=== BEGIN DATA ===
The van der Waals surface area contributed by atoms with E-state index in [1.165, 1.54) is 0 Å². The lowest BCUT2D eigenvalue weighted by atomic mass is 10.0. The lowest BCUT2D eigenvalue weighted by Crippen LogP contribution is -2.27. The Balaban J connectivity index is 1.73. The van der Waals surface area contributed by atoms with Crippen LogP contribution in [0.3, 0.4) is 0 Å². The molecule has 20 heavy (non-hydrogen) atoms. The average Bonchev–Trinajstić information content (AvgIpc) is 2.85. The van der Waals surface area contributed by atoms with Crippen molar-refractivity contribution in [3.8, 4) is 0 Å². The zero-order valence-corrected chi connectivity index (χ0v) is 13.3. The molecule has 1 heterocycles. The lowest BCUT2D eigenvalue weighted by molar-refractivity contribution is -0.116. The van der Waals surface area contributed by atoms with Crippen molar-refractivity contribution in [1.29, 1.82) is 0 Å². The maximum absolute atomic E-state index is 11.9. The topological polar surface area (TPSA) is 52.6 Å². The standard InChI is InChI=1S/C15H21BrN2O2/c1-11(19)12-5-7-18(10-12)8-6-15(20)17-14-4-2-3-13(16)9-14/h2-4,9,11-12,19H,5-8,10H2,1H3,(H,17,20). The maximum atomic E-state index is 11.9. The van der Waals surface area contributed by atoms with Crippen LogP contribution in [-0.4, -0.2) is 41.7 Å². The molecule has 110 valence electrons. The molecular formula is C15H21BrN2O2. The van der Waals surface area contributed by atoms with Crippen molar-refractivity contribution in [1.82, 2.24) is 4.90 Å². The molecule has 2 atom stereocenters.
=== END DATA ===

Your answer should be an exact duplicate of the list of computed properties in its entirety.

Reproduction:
The van der Waals surface area contributed by atoms with E-state index in [1.165, 1.54) is 0 Å². The lowest BCUT2D eigenvalue weighted by atomic mass is 10.0. The lowest BCUT2D eigenvalue weighted by Crippen LogP contribution is -2.27. The Balaban J connectivity index is 1.73. The van der Waals surface area contributed by atoms with Crippen LogP contribution in [0.3, 0.4) is 0 Å². The molecule has 20 heavy (non-hydrogen) atoms. The average Bonchev–Trinajstić information content (AvgIpc) is 2.85. The van der Waals surface area contributed by atoms with Crippen molar-refractivity contribution in [3.8, 4) is 0 Å². The zero-order valence-corrected chi connectivity index (χ0v) is 13.3. The molecule has 1 heterocycles. The lowest BCUT2D eigenvalue weighted by molar-refractivity contribution is -0.116. The van der Waals surface area contributed by atoms with Crippen molar-refractivity contribution in [1.29, 1.82) is 0 Å². The maximum absolute atomic E-state index is 11.9. The topological polar surface area (TPSA) is 52.6 Å². The standard InChI is InChI=1S/C15H21BrN2O2/c1-11(19)12-5-7-18(10-12)8-6-15(20)17-14-4-2-3-13(16)9-14/h2-4,9,11-12,19H,5-8,10H2,1H3,(H,17,20). The maximum atomic E-state index is 11.9. The van der Waals surface area contributed by atoms with Crippen LogP contribution in [-0.4, -0.2) is 41.7 Å². The molecule has 110 valence electrons. The molecular formula is C15H21BrN2O2. The van der Waals surface area contributed by atoms with Crippen molar-refractivity contribution in [1.82, 2.24) is 4.90 Å². The molecule has 2 atom stereocenters.